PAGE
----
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On the Backroads to Somewhere During Covid-19

By now, I think everyone would agree on one thing – 2020 has been strange at the very least and a tough year for the majority. I’m pretty sure no one would have imagined this year kicking off a new decade. There are too many ongoing plot points to cover, but of course, one of the biggest life changing events was the pandemic. With quarantines and extensions upon extensions of restrictions becoming the new norm, Covid-19 has undoubtedly changed the way people view travel and took a huge toll on the industry as a whole. However, given that we now have an indefinite amount of time off, we were confident that we could travel responsibly this summer while social distancing from others, and so we planned a road trip through nine western states.

We left Seattle with a car packed with food, camping equipment and our entourage (Audrey & Finn). It wasn’t the first time we had left to wander around the US but this time was obviously quite different. We were traveling with two dogs (for the first time) during an ongoing pandemic that continues to affect the world in very significant ways. We didn’t quite know what to expect but what we found was a bit surprising and at the same time, expected. This is one account of what it’s like to travel during Covid-19.

Finn sitting on Audrey…As you can tell, she’s thrilled. lol

Arco, Idaho

The familiar highway stretched out in front of us, anticipation escaping from the rolled down windows. We had driven the route between Seattle and Boise a million times. The same landmarks passed by one after another as we inched closer to our first destination. While the route wasn’t new, knowing that we were embarking on an extended road trip sparked the rush that often comes with a new adventure but also a little anxiety not knowing what to expect. We sped through Yakima County (at the time a Covid-19 hotspot) and dropped down across the Columbia River and up over the Blue Mountains.

Although it’s been four years since I left Boise, as we crossed the border at Ontario and started through the corridor of urban sprawl, it was a bit like stepping into a time capsule; each component neatly left in its place. Once we arrived downtown, there was certainly evidence that Boise had expanded with new structures dotting the skyline, but overall, the feel of the city was the same – an urban oasis far from anything else.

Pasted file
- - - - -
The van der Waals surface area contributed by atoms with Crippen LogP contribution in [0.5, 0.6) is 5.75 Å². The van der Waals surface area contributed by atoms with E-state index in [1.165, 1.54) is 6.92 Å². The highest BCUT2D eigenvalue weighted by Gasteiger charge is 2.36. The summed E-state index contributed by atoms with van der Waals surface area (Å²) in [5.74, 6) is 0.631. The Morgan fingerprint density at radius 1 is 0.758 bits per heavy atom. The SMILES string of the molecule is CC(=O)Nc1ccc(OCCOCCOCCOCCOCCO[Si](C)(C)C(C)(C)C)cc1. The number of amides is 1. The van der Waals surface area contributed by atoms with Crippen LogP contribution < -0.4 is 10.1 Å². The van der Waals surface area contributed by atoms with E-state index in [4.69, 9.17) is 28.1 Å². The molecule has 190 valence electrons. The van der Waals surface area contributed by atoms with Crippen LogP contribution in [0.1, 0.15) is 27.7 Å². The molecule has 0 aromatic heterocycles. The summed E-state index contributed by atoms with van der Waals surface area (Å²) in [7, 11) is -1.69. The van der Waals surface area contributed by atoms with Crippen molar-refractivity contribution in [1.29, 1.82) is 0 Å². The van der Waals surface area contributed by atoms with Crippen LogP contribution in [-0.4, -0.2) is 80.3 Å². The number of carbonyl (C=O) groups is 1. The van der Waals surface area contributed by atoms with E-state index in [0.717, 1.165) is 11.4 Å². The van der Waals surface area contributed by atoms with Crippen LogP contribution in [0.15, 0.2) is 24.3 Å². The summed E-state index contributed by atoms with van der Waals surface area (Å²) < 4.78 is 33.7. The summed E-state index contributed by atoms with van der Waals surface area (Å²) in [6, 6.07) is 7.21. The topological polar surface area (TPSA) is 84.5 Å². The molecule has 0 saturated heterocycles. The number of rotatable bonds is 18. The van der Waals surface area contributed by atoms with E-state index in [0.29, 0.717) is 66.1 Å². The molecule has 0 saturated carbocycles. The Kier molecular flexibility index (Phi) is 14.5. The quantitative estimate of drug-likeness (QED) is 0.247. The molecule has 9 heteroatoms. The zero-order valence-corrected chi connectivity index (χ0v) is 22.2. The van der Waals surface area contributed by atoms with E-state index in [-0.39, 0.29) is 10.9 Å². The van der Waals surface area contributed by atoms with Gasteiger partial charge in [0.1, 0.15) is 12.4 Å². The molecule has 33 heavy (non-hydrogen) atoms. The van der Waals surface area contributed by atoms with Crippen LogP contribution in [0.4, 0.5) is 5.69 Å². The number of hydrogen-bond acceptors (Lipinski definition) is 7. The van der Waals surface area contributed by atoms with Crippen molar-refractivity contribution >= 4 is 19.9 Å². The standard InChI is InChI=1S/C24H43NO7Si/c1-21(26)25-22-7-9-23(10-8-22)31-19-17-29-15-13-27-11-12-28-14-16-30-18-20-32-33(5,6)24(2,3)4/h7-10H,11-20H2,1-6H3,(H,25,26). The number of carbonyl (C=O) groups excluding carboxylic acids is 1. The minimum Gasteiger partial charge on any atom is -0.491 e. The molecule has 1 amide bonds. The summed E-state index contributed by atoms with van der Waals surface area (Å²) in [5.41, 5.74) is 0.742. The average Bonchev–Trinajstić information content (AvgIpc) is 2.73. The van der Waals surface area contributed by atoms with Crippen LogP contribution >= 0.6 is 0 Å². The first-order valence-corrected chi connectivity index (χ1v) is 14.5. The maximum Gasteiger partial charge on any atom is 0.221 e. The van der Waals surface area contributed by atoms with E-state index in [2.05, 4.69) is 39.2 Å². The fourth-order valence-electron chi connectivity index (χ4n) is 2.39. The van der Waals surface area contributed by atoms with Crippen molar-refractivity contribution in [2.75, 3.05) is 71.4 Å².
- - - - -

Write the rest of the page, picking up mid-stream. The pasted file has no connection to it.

When we checked into our hotel, the first thing I noticed was no one was wearing a mask although the front desk staff were positioned behind a piece of plexiglass. Given where we had traveled from, it was quite the contrast to our usual routine, where masks were now the standard daily accessory. As we walked the dogs along the greenbelt and the sun dipped down below the skyline, people happily drank on the patio of a local restaurant, barely two feet from each other, enjoying the last of the summer sun. The locals didn’t seem all that concerned with the pandemic, but it was Idaho after all. Still, we continued to take all precautions necessary to protect others.


Since we both lived in Boise at one point, we spent the majority of our time seeing friends and ordering take out from a few old favorites – Andrade’s Restaurante Mexicano and Bittercreek Alehouse. After a few days, we said farewell and left Boise eager to begin our trip for real, with a distinct feeling that we would likely run into a range of Covid-19 guidelines as we made our way through the west. Again, we transported to another time as we traveled along the dusty backroads to Atomic City on our way to Jackson, WY.